This content has been archived as it may no longer be accurate or relevant.
Susan Main, Speaking of Safety; 11 April 2018
Older farmers are more likely to be injured at work than younger workers. Supporting this generation of workers was the theme of AgSafety Week 2018.
Many Canadian farmers work well into their later years. These older workers have a wealth of skills and experience, but they also have a higher risk of being seriously injured. They’re also more prone to sprains and strains – injuries that can have a greater impact on an older person.
Like many other industries in B.C., agriculture has an aging workforce. That’s why #SupportingOurSeniors was the theme of this year’s AgSafety Week, which took place March 11 to 17. It was the third year of the Be an AgSafe Family series – past years focused on children and younger adults.
Farming machines bigger, faster, more high-tech
Wendy Bennett, executive director of AgSafeBC, says that as machines have evolved and become more sophisticated, they require a different level of training and understanding of how they operate.
“Machines are now incredibly technologically advanced so the way they’re used has to be modified as well. Things are bigger, faster, stronger, more powerful,” Wendy says. “As machinery changes, the demands on the operator change; operators have to be aware of what’s new.”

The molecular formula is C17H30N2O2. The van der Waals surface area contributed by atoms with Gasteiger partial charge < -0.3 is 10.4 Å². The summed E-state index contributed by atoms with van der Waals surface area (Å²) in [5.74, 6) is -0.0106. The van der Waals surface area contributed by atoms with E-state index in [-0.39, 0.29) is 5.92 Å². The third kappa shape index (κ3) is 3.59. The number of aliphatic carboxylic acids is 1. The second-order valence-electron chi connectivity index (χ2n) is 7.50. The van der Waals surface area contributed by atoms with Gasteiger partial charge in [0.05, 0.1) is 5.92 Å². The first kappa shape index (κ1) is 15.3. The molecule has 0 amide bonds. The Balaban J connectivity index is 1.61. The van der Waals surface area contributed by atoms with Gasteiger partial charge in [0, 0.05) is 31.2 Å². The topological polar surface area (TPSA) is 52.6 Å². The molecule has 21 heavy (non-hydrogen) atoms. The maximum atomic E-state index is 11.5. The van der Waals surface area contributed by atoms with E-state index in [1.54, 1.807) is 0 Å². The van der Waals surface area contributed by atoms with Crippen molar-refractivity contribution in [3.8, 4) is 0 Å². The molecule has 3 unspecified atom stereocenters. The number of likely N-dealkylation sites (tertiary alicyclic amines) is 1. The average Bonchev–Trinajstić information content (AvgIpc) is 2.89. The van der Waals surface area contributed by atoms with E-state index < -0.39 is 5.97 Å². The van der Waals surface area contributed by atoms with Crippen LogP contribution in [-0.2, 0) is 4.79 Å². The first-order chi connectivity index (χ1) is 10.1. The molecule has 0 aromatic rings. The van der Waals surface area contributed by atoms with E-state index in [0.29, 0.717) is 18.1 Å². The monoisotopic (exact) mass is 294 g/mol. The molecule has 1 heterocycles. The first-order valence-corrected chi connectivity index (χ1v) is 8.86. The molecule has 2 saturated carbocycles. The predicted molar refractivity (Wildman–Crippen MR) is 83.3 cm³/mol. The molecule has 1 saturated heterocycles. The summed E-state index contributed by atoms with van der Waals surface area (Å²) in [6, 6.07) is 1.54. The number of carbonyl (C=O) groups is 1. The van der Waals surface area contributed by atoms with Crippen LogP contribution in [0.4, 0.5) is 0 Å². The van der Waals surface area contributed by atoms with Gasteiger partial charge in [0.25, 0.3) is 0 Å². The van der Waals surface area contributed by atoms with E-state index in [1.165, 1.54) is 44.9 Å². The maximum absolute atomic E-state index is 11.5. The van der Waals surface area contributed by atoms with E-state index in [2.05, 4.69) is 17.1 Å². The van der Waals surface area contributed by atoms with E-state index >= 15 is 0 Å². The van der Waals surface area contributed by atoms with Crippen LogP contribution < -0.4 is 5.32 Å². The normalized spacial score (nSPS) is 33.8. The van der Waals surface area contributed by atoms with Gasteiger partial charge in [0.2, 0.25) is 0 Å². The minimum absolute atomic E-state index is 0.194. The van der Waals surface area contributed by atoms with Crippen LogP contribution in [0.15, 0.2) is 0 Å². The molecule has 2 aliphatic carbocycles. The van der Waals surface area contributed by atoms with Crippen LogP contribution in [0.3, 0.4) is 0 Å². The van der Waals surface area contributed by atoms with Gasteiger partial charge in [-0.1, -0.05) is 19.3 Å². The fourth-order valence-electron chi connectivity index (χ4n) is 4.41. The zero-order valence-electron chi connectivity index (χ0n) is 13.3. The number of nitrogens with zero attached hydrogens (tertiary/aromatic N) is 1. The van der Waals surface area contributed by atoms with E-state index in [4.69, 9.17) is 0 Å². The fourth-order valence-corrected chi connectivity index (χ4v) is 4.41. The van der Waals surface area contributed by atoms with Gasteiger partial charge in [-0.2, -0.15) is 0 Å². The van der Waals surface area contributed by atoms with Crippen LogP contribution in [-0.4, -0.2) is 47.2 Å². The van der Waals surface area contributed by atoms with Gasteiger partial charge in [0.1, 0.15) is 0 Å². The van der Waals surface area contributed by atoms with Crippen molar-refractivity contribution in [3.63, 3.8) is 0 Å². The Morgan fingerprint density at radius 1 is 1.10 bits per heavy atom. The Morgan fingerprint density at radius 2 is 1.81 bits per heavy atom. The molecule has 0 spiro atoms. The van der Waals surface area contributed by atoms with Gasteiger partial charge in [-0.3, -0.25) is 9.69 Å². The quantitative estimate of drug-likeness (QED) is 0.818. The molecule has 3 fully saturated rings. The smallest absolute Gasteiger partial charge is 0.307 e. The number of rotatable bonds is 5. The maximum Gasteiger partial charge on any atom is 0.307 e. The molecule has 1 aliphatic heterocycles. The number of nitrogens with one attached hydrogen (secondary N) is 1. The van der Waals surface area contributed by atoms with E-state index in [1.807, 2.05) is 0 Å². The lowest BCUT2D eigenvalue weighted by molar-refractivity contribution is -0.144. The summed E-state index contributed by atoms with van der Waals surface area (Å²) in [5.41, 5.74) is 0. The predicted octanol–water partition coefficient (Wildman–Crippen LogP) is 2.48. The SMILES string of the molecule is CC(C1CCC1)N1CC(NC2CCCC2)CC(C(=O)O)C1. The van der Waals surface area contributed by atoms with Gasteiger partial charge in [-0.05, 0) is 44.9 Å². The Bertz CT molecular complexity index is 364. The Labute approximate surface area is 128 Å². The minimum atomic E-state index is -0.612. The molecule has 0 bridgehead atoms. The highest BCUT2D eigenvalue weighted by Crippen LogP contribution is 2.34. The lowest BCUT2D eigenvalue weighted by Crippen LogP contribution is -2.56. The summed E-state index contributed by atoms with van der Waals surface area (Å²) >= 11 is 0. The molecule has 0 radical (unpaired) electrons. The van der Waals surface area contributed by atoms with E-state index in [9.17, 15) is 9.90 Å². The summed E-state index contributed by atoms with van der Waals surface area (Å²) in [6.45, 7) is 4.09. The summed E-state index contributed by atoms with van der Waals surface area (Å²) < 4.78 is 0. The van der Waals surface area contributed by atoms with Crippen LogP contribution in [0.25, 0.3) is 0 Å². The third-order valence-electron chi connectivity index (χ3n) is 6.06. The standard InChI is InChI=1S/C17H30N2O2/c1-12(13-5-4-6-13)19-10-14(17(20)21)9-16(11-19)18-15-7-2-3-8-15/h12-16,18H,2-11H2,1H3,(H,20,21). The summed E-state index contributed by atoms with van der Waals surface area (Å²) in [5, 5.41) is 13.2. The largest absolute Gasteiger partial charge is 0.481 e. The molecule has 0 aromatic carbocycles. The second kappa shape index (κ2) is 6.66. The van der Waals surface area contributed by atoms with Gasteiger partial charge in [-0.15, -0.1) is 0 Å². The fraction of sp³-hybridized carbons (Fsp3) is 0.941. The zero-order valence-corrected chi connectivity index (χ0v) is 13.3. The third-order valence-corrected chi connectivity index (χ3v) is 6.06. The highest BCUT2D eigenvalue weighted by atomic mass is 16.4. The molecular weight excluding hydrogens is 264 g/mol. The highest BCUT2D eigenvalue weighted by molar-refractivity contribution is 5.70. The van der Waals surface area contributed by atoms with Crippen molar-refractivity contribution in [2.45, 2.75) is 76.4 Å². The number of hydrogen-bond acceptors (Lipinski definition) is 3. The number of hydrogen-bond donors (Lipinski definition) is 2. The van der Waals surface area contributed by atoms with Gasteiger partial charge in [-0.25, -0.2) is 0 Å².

But some seasoned workers don’t see a need for training. Says Wendy: “A lot of older workers reject the idea of being trained on a new piece of equipment because they’ve been operating comparable equipment for their entire lives.”
For safety’s sake, everyone needs training on new equipment – especially when it’s so high-tech. The challenge is really on the family, says Wendy. They need to be sure older workers are healthy and capable enough to make good decisions with the equipment. I wrote about the increased risks to older workers operating farm equipment in my post Older farm workers at higher risk of machine injuries.
For more information about how to support older workers, see this handout from the Canadian Agricultural Safety Association (CASA) and Be careful Grandma and Grandpa, we need you, an article from Farm Credit Canada. Also see my posts Keeping older workers safe and on the job and Preventing injuries among older workers.
Click here to see the original article
Share this Post